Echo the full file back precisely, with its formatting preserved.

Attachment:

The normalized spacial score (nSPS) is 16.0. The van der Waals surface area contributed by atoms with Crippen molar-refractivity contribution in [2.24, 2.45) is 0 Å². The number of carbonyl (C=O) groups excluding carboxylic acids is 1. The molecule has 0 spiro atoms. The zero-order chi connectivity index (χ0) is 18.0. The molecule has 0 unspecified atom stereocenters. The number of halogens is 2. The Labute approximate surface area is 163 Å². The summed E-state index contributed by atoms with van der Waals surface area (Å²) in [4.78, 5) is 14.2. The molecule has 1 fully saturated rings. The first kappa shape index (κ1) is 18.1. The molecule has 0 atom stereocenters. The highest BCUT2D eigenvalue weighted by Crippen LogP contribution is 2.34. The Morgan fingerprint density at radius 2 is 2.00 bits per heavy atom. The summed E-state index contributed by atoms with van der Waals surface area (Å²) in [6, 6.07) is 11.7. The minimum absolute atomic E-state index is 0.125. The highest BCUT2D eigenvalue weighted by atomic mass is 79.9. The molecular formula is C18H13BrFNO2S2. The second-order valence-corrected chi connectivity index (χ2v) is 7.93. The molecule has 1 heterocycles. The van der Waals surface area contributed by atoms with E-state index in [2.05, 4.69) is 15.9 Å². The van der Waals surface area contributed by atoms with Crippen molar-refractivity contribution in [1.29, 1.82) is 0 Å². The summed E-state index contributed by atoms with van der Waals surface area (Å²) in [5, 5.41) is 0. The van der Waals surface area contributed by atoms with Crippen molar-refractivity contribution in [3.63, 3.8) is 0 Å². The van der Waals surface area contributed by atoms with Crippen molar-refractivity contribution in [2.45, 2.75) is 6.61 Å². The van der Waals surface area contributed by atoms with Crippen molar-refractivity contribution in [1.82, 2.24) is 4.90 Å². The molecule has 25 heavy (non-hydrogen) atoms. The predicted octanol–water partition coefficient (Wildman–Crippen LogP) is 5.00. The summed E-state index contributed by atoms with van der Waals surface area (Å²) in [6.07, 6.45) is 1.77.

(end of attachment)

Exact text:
The normalized spacial score (nSPS) is 16.0. The van der Waals surface area contributed by atoms with Crippen molar-refractivity contribution in [2.24, 2.45) is 0 Å². The number of carbonyl (C=O) groups excluding carboxylic acids is 1. The molecule has 0 spiro atoms. The zero-order chi connectivity index (χ0) is 18.0. The molecule has 0 unspecified atom stereocenters. The number of halogens is 2. The Labute approximate surface area is 163 Å². The summed E-state index contributed by atoms with van der Waals surface area (Å²) in [4.78, 5) is 14.2. The molecule has 1 fully saturated rings. The first kappa shape index (κ1) is 18.1. The molecule has 0 atom stereocenters. The highest BCUT2D eigenvalue weighted by Crippen LogP contribution is 2.34. The Morgan fingerprint density at radius 2 is 2.00 bits per heavy atom. The summed E-state index contributed by atoms with van der Waals surface area (Å²) in [6, 6.07) is 11.7. The minimum absolute atomic E-state index is 0.125. The highest BCUT2D eigenvalue weighted by atomic mass is 79.9. The molecular formula is C18H13BrFNO2S2. The second-order valence-corrected chi connectivity index (χ2v) is 7.93. The molecule has 1 heterocycles. The van der Waals surface area contributed by atoms with E-state index in [2.05, 4.69) is 15.9 Å². The van der Waals surface area contributed by atoms with Crippen molar-refractivity contribution in [1.29, 1.82) is 0 Å². The summed E-state index contributed by atoms with van der Waals surface area (Å²) in [5, 5.41) is 0. The van der Waals surface area contributed by atoms with Crippen molar-refractivity contribution in [3.63, 3.8) is 0 Å². The van der Waals surface area contributed by atoms with Crippen molar-refractivity contribution in [2.45, 2.75) is 6.61 Å². The van der Waals surface area contributed by atoms with Crippen molar-refractivity contribution in [1.82, 2.24) is 4.90 Å². The molecule has 25 heavy (non-hydrogen) atoms. The predicted octanol–water partition coefficient (Wildman–Crippen LogP) is 5.00. The summed E-state index contributed by atoms with van der Waals surface area (Å²) in [6.07, 6.45) is 1.77.